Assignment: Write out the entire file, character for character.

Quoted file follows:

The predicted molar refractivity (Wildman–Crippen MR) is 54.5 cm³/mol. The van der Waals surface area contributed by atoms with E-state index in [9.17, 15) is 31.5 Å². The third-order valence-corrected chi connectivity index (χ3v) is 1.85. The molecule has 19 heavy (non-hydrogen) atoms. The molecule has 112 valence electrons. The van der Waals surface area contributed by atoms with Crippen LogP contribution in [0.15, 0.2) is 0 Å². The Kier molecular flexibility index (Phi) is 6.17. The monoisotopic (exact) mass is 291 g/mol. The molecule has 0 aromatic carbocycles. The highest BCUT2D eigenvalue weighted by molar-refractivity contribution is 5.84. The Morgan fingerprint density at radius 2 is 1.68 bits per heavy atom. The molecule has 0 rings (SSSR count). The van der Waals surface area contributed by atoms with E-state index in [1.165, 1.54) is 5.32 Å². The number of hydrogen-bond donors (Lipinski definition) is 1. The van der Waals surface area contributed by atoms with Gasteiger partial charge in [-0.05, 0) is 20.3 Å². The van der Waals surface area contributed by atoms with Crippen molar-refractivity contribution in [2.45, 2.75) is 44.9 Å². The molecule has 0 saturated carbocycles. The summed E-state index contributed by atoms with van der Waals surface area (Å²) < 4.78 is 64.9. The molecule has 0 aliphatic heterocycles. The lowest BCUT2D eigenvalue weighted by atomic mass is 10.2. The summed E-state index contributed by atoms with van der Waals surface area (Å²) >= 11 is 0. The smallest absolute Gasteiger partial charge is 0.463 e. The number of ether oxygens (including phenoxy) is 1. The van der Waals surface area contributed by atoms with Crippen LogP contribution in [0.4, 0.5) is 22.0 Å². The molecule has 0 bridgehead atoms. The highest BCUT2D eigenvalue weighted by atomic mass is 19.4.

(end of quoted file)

The predicted molar refractivity (Wildman–Crippen MR) is 54.5 cm³/mol. The van der Waals surface area contributed by atoms with E-state index in [9.17, 15) is 31.5 Å². The third-order valence-corrected chi connectivity index (χ3v) is 1.85. The molecule has 19 heavy (non-hydrogen) atoms. The molecule has 112 valence electrons. The van der Waals surface area contributed by atoms with Crippen LogP contribution in [0.15, 0.2) is 0 Å². The Kier molecular flexibility index (Phi) is 6.17. The monoisotopic (exact) mass is 291 g/mol. The molecule has 0 aromatic carbocycles. The highest BCUT2D eigenvalue weighted by molar-refractivity contribution is 5.84. The Morgan fingerprint density at radius 2 is 1.68 bits per heavy atom. The molecule has 0 rings (SSSR count). The van der Waals surface area contributed by atoms with E-state index in [1.165, 1.54) is 5.32 Å². The number of hydrogen-bond donors (Lipinski definition) is 1. The van der Waals surface area contributed by atoms with Gasteiger partial charge in [-0.05, 0) is 20.3 Å². The van der Waals surface area contributed by atoms with Crippen molar-refractivity contribution in [2.45, 2.75) is 44.9 Å². The molecule has 0 saturated carbocycles. The summed E-state index contributed by atoms with van der Waals surface area (Å²) < 4.78 is 64.9. The molecule has 0 aliphatic heterocycles. The lowest BCUT2D eigenvalue weighted by atomic mass is 10.2. The summed E-state index contributed by atoms with van der Waals surface area (Å²) >= 11 is 0. The smallest absolute Gasteiger partial charge is 0.463 e. The number of ether oxygens (including phenoxy) is 1. The van der Waals surface area contributed by atoms with Crippen LogP contribution in [0.4, 0.5) is 22.0 Å². The molecule has 0 bridgehead atoms. The highest BCUT2D eigenvalue weighted by atomic mass is 19.4.